In 1942, during the early stages of the second World War, President Franklin Delano Roosevelt set in place Executive Order 9066 in response to the Japanese attack on Pearl Harbor. The executive order allowed American citizens of Japanese descent to be banned from certain areas deemed critical for American national security and granted Japanese internment camps to be used during the war (Konkoly, “Korematsu v. United States”). Fred Korematsu was a Japanese American living in California at the time when the order went into action who was well aware that he would soon be removed from his home as it was in a critical part of the nation but was set on staying in his home. When the order did come for Korematsu to remove himself from his home, he refused and was convicted for disobeying the law. Fred Korematsu knew that if he resisted the law his chances of being arrested and brought to court were very high, but he believed that Executive Order 9066 violated his Fourteenth Amendment and he was willing to risk arrest to protest the violation of his civil
Fred Korematsu and Gordon Hirabayashi were two men who refused to report to the evacuation center when all Japanese people were being forced to relocate. Relocation began in April 1942 and these two men challenged President Roosevelt’s executive order 9066, that stated, “All persons of Japanese ancestry, both alien and non-alien, will be evacuated (Takaki 344).” Korematsu and Hirabayashi were both arrested, convicted, and sent to prison (Takaki 345). Their cases later went to the Supreme Court but the government policy said them getting convicted and sent to prison was a military necessity (Takaki 345). Both were sent to Guantanamo Bay where Mr.Kore challenged the detainment of the prisoners (Takaki 345). Since the Pearl Harbor was
Justices Black, Frankfurter, Stone, Reed, Douglas, and Rutledge agreed with the majority opinion. After taking into consideration the fact that the United States was now at war with the Japanese Empire because of the mass bombing at Pearl Harbor, they believed that the U.S. government should be able to single out certain racial groups and detain them in times of emergency and peril. However, Justices Roberts, Murphy, and Jackson did not. They believed that this action was unconstitutional and goes against Korematsu’s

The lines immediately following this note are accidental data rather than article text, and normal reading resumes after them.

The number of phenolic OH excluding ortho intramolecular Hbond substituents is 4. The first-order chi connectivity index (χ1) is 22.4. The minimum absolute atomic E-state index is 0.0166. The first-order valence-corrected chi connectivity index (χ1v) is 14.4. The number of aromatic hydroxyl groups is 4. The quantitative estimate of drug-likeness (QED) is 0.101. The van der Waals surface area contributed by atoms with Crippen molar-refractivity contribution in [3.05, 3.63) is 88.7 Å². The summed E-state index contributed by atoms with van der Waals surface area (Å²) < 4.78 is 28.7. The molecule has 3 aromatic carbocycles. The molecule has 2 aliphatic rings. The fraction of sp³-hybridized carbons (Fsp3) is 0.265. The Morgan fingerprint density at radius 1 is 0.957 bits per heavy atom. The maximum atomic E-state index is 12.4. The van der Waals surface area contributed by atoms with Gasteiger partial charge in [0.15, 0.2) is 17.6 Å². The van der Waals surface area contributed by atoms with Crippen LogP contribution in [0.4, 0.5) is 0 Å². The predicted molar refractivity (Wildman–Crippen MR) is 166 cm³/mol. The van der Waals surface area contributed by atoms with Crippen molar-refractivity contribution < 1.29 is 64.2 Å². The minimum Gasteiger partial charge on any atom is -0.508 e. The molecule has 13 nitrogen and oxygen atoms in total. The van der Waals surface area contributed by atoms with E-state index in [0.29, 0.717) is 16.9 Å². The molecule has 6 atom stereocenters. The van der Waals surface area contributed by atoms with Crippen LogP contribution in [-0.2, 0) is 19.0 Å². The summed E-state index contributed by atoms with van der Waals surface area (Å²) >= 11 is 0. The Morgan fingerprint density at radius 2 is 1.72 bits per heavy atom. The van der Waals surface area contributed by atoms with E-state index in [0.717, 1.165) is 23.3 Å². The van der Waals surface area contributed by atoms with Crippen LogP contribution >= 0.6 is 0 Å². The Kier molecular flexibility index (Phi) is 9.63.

In 1942, Roosevelt issued Executive Order 9066. This authorized the removal of Japanese people, both aliens and American citizens, from certain zones, mostly in remote parts of the American west, and placed them into detention centers and internment camps. He also issued Executive Order 9102, which created the War Relocation Authority to oversee this relocation. The internment camps were like prisons, with harsh, uncomfortable conditions; occasionally, actual former prisons were used. The camps were often located in the mountains. The most famous internment camps were Manzanar, in California, and Heart Mountain, in Wyoming. While the Japanese were gone, whites who used to be their neighbors often took their property. In 1944, Japanese American Fred Korematsu brought a lawsuit against the United States government to the Supreme Court, arguing against the constitutionality of Executive Order 9066. The Supreme Court ruled in favor of the government, putting military considerations above the individual rights of Korematsu as a citizen and furthering the idea of individual freedoms being overruled in times of war.